Thursday, 2 June 2011

Investigation must be made public

The very serious incident on Tuesday where a sullage tank exploded at the end of the port area causing concern not only in the port itself, but all over Gibraltar, will be an incident that will not be easily forgotten by many people.

First of all we must all be grateful that the incident did not develop into something much more serious where innocent lives could have been lost and with cases of serious injury. In this respect I also trust the workmen who were injured have a speedy recovery.

Congratulations are certainly in order for the tremendous work carried by the essential services in what was a difficult and hazardous operation, this including the brave act of valour we are told by a young RGP officer who deserves all the recognition pertaining to his act of bravery.

Everyone wants to know exactly what happened. And rightly so. This is only natural, especially after the area is made safe and agencies have been stood down. This is where we are now after Tuesday's tank explosion. The fact that the RGP are now leading an official investigation into the possible causes of this incident has heightened the public’s desire to know every aspect concerning this accident.


People will obviously ask questions, make their own assumptions and probably hazard a guess as to why, what and how the whole of Gibraltar was put on full alert, even small children had that worried and silent look on their innocent faces, this alone was a measure of the depth of community anxiety that most of us experienced.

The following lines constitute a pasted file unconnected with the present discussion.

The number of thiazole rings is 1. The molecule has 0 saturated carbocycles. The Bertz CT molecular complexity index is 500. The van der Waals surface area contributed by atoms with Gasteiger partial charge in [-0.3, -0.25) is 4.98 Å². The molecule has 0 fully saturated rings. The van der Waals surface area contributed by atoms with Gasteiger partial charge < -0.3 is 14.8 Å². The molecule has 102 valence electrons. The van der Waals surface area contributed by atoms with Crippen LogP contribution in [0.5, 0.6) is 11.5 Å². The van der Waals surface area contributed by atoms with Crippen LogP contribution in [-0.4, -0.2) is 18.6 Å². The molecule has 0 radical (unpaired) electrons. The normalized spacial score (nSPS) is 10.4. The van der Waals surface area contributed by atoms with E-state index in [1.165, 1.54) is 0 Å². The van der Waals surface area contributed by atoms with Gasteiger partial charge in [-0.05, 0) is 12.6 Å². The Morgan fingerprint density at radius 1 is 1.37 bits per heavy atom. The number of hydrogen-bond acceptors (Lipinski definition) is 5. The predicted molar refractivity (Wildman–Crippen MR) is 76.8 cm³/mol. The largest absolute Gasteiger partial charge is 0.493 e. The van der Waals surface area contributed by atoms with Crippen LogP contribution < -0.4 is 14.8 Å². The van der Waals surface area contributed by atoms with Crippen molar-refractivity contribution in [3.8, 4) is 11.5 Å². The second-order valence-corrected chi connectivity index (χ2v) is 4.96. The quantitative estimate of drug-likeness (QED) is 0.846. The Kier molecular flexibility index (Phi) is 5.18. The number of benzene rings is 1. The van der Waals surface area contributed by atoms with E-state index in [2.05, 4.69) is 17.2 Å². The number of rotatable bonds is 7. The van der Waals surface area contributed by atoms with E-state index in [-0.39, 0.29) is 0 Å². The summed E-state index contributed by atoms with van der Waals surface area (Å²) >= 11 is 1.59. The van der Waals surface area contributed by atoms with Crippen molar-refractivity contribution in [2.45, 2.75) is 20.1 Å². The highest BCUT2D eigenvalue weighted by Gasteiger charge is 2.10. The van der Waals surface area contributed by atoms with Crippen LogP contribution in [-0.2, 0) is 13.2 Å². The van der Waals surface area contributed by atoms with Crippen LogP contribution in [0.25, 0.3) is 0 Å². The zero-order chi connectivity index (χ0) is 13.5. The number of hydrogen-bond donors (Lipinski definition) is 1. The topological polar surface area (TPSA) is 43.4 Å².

For this reason any investigation conducted into the causes of this major incident must be made public. And if for whatever reason the authorities are not comfortable or do not think that the on-going Police Investigation is the appropriate instrument to share with the general public, then there should also be running in parallel with the police inquiry a comprehensive Health and Safety Investigation. **b** Any Health and Safety Investigation should be able to determine:

• What happened.

• How it happened?

• Should it have happened?

• And what important health and safety standards were violated if any?

Even the design, operation and maintenance of these tanks would come under their competency including the emergency response to this incident.

It would be insane to think that the public who could easily have been put in some catastrophic and immediate danger because of the close proximity of thousands of homes to where the incident occurred would not want to know every aspect leading to the incident itself.

It is not about finding scapegoats, faults or totting up political brownie points, it’s what every democratic society expects, the truth to be told in a clear, open, unambiguous and unbiased manner. Too often this government in particular treats official information as their property, rather than something which they hold and maintain on behalf of the public.

As someone said: ‘Information is the oxygen of democracy. If people do not know what is happening in their society, if the actions of those who rule them are hidden, then they cannot take a meaningful part in the affairs of that society. But information is not just a necessity for people – it is an essential part of good government. Bad government needs secrecy to survive'.

One the basis that the public has “a right to know” and that it is in the public interest for information to be made available, surely the public has to be assured that the area where they live and bring up their children is a safe place to live.

That is why an investigation must be made public.

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